As we discussed earlier in this article, how fast alcohol is consumed is the biggest factor as to whether a person will become intoxicated. When ingested, alcohol first goes to the stomach and then to the small intestine. It is then absorbed into the bloodstream and transported to the liver where it is metabolized (broken down) by liver enzymes. However, the liver can only process so much at a time, usually about one (1) drink per hour. Therefore, consuming one drink slowly over an hour is less likely to result in a person becoming intoxicated. Conversely, drinking more than that amount, or drinking the same amount faster, will overwhelm the liver and cause a higher BAC level. Once this occurs, only time will allow the liver to “catch up” and process the extra alcohol. The “old wives tales” of taking a hot shower, drinking coffee, or other anecdotes simply do not work. You may feel better and more alert, but your BAC level is not affected by such activities. Physiologically, the average person, man or woman, can only process approximately 0.015% alcohol per hour.
Eating can actually help to keep you less intoxicated.
Consuming food before or while drinking causes alcohol to be absorbed more slowly. That’s why drinking beer while eating wings and french fries makes you think you can now “handle” your alcohol. Why is eating better? You have a valve at the base of the stomach that closes to allow for longer digestion in your stomach before sending food along. Without this delay, the ingested alcohol travels to the small intestine and into the liver more quickly and causes your BAC to increase.
Size, sex, and age make a difference.
It’s not what you’re thinking. But, weight, as it turns out, does make a difference. As we all know from experience, “skinny” people cannot drink as much as the rest of us. “Healthy” drinkers can have more alcohol on board and still have a lower BAC level. So eat up America. You can drink more. And, women, because their bodies tend to have less water than a man, can drink the same amount of alcohol but will result in a higher BAC. That does not seem fair, but this is science you actually can believe. Finally, age matters also. As we get older, our livers begin to metabolize alcohol more slowly. As a result, we may feel alright, but our BAC level will be higher. We still get our AARP discounts though. For those who drink more heavily and regularly, these individuals do not get as intoxicated as a new drinker ingesting the same amount of alcohol. And, they also tend to have a lower BAC because their livers eventually begin to produce a particular enzyme (Cytochrome P450 IIE1) that can break down alcohol more efficiently.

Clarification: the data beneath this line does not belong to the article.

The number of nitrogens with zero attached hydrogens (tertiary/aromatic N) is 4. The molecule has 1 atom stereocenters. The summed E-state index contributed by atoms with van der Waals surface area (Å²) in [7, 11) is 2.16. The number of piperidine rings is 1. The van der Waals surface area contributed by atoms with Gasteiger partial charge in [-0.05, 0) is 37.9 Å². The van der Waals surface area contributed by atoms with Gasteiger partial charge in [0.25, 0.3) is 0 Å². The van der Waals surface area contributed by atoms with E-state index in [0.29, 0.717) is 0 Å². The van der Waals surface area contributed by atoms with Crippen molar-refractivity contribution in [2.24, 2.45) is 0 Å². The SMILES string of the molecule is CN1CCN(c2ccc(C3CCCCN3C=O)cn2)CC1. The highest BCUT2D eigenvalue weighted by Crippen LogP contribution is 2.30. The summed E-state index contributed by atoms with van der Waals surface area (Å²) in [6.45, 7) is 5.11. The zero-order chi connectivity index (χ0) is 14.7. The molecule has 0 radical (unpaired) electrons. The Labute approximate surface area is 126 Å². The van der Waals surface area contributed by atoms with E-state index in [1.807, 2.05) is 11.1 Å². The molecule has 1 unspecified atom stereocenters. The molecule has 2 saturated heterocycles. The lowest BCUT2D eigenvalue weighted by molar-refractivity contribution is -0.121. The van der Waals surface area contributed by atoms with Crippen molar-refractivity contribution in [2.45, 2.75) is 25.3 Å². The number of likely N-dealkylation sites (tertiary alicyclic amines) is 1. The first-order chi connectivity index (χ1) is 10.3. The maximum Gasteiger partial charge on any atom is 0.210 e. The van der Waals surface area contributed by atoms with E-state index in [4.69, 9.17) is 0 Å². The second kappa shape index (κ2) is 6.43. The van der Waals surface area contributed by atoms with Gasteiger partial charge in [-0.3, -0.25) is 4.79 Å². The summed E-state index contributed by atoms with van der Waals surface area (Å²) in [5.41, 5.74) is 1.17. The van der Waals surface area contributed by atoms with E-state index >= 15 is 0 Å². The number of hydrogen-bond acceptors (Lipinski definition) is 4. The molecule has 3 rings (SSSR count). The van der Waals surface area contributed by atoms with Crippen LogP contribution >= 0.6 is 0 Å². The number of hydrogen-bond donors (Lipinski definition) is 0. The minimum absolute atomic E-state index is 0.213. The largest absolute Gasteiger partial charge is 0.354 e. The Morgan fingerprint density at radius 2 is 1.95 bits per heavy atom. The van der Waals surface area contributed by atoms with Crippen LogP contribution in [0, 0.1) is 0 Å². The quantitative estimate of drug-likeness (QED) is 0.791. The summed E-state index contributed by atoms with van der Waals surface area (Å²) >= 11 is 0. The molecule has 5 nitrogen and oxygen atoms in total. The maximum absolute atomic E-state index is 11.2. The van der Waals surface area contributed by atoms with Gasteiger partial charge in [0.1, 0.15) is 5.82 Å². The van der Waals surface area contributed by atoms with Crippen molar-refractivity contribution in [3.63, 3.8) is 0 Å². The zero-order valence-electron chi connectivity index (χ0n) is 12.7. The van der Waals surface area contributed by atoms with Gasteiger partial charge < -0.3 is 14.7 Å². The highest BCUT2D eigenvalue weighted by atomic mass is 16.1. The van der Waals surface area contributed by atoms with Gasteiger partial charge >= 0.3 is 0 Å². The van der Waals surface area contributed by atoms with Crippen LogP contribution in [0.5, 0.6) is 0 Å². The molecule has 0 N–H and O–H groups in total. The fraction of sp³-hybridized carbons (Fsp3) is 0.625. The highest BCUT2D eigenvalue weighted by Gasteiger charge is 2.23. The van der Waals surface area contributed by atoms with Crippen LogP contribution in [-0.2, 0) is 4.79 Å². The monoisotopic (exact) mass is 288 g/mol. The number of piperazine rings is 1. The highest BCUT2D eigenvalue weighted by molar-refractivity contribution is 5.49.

So what is the answer?
Charlotte DWI lawyer Aaron Lee is here if you need him, but we would prefer that you not require our services. The absolutely guaranteed way to avoid getting arrested and charged with a DUI is simply to not drink before getting behind the wheel. If you have any alcohol and then get stopped for any reason, the officer is going to smell it and start the DWI investigative process. Once begun, you should plan on spending the night in jail and having to defend a DUI charge. Take a cab. Call a friend. Spend the night at a hotel downtown. Just do not drive. It is not worth the risk to you or others on the road. Just be safe and get home to your family.